Thursday, September 08, 2016

Will WWE make it big in China?

Commentary by Chris Harrington (@mookieghana) - chris.harrington@gmail.com
Expanding into China is obviously every business' dream. However, building a coherent framework to achieve that goal can be a nightmare.

Here two stories from June 2016 which really spoke to me:

1. WSJ: China’s Content Crackdown Forces Western Media Concessions -- Rules barring foreign media firms from video-streaming licenses are being more strictly enforced
http://www.wsj.com/articles/chinas-content-crackdown-forces-western-media-concessions-1465728327

2. NYT: How China Won the Keys to Disney’s Magic Kingdom
http://www.nytimes.com/2016/06/15/business/international/china-disney.html

The WSJ article details all of the challenges ESPN, Disney and Discovery have run into as they try to launch and run over-the-top streaming services in China. This reinforces all of my concerns that WWE is over-promising their ability to navigate such a Byzantine system of regulations to bring the Network to their final marketplace.

The NYTimes' piece explains all of the groundbreaking concessions that Disney made to work with China on their new Disneyland park including giving up major stakes, apologizing for releasing a movie about Tibet and how Disney is one of the few company whose copyright infringement is being actually perused. (Yet still, Disney's DisneyLife OTT service was suddenly shut down.)

Is WWE running a show in Shanghai? Sure, that's happening on Saturday (September 10). Did John Cena spend years learning Mandarin? Yes. And did WWE recently hire a Chinese pro-wrestler? You betcha.
However, WWE is going to make more than $20 million from their Indian TV deal this year. WWE is going to make more than $80 million from the United Kingdom this year. The scale of what they're going to make in a country like China is a lot, lot, lot financially smaller.

WWE did sign a multi-year deal with PPTV for streaming WWE content in China. They actually had a deal previously, but this was an expansion.

This is not the WWE Network and nor is there a clear plan on how or when they're going to roll out the WWE Network in that country. Look at the January 2016 article in Wired (Netflix May Never Break Into China). If Netflix, the OTT juggernaut, is struggling to deal with the restrictions in that company, do I have confidence that WWE is going to succeed? I only have measured optimism. We have seen WWE adopt different routes-to-market in certain international countries - they signed a 10-year deal with Rogers in Canada, they signed a 5-year deal with OSN in the Middle East, they distribute the WWE Network a premium linear channel in Malaysia with Astro. So, could WWE make deals with Chinese companies to enable distribution of the WWE Network? I guess it's possible but that Wired article still brings up some big red flags: Chinese censorship, crackdown on streaming services, limiting foreign content, etc.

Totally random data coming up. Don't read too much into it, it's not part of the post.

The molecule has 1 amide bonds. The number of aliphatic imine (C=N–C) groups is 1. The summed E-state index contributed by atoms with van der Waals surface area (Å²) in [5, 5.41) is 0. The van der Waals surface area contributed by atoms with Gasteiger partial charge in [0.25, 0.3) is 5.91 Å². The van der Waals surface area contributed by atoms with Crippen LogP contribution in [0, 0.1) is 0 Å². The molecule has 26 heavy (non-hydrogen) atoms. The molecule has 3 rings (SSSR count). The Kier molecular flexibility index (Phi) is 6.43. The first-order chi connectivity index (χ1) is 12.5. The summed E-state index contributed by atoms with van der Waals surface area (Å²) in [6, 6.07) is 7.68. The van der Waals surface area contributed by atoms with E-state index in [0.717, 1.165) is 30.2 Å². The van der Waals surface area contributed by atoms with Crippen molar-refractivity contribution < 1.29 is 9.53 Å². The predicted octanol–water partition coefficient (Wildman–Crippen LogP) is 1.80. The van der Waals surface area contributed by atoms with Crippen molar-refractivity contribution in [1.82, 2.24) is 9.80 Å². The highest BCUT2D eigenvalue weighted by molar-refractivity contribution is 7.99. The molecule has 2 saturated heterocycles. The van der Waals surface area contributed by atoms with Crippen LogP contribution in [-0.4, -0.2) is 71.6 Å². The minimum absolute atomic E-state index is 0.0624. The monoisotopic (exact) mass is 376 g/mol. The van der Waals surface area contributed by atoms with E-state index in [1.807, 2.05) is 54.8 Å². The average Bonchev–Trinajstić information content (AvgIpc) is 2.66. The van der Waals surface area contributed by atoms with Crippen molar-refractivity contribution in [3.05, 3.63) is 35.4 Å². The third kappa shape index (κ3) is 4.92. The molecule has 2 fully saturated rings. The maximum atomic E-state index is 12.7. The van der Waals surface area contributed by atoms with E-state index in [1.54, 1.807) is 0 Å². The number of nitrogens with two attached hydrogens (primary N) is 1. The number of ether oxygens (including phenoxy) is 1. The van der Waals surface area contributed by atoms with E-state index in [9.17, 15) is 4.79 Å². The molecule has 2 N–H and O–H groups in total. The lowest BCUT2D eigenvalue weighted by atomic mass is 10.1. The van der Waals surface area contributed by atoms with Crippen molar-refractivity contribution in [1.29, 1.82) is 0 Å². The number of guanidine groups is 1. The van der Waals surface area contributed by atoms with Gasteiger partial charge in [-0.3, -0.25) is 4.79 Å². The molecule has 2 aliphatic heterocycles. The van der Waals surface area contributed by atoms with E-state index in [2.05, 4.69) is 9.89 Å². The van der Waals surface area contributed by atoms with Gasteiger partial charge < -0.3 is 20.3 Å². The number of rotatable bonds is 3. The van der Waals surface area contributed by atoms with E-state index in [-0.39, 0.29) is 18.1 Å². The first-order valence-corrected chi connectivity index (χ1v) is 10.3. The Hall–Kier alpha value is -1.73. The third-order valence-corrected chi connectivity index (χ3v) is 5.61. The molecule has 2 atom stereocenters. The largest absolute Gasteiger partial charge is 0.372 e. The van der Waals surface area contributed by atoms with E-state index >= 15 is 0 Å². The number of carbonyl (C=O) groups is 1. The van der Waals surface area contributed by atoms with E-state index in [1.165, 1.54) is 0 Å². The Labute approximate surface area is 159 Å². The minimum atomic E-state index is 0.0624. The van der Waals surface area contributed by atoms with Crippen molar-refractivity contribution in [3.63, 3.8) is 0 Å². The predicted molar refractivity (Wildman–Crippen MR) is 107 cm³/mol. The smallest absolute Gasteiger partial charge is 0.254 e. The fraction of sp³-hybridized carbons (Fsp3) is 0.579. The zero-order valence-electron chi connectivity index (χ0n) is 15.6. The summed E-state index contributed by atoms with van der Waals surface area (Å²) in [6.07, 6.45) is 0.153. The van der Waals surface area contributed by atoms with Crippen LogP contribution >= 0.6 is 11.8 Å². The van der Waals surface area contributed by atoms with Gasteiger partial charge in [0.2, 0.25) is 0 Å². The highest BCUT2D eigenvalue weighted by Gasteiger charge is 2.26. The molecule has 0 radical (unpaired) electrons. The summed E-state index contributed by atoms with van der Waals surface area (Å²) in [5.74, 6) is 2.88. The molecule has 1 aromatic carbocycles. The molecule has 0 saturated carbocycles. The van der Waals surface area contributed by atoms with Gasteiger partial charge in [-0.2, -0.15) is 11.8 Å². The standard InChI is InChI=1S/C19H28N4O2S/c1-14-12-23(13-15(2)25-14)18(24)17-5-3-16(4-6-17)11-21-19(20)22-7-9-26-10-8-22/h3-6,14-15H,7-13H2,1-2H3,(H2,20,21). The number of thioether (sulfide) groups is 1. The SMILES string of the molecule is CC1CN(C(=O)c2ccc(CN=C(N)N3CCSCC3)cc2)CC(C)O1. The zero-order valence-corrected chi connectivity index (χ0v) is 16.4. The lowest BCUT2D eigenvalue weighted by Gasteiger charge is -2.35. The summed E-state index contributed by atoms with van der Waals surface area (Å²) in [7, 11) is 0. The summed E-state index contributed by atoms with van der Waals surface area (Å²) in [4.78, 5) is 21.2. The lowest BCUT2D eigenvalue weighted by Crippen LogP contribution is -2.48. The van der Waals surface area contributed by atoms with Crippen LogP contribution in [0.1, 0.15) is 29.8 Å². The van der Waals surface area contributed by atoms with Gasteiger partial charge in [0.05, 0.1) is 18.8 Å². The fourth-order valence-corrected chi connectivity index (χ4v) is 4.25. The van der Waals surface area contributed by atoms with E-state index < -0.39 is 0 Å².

People love to pull out the Shane McMahon card. "Shane's working for WWE! Won't he be able to help them?"

I don't think so.

1. He is no longer the chairman of YOD (You on Demand). He is still a member of the board of directors. However, the annual report for YOD notes that Shane McMahon's agreement had the "customary restrictive covenants regarding non-competition relating to the pay-per-view business in the PRC, non-solicitation of employees and customers and confidentiality."

2. When I wrote an article for Seeking Alpha asking "Does Shane McMahon's Return to Television Include A Corporate WWE Position?", the NYPost quoted my piece. When they asked WWE, their answer was: Shane is merely “playing a character on a TV show.” Similarly, when WWE wrote about executive compensation and mentioned Shane McMahon (since he's family to so many executives) in March, they only referred to him as a television performer.

3. Indeed, Shane's time with YOD wasn't a rousing success. Annual losses for YOD between 2009-2014 were all majorly in the red: the company lost between six million to sixteen million each year. In the end, a Chinese billionaire (Bruno Wu) has come in and basically taken over the company and top positions.
I think the quiet departure of Gerrit Meier (the President of WWE International who left the company in June) says that WWE is restructuring how they attack the international marketplace. (In fact, it was Meier's absence at the China announcements which first raised attention to the fact he was gone.) I can't speak to whether the new strategy is going to be better or not, but it's odd such a top person is gone and they're changing reporting lines. I think we're seeing a centralization where Barrios gains a key position for international strategy and SVP Ed Wells is left in charge for reporting purposes.

Is China a "promising market"? Sure. However, do I think they're going to monetize it heavily in the short-term? They're going to do occasional live events. They're going to do get some revenue from a Raw/Smackdown streaming deal (which is unlikely to be that significant unless we see a huge jump in Digital or TV rights this year coming form China). I think they're smart to do more localization for this marketplace. But if Disney and Netflix are struggling which how to navigate China, that seems like WWE is going to struggle too.

Maybe calling it a pipedream is too strong, but I hope this lays out some of my explanation for skepticism.

2 comments:

Mookie said...


WWE SIGNS SEVEN RECRUITS FROM CHINA TO DEVELOPMENTAL CONTRACTS
http://www.f4wonline.com/wwe-news/wwe-signs-seven-recruits-china-developmental-contracts-220326

They're clearly making a push!

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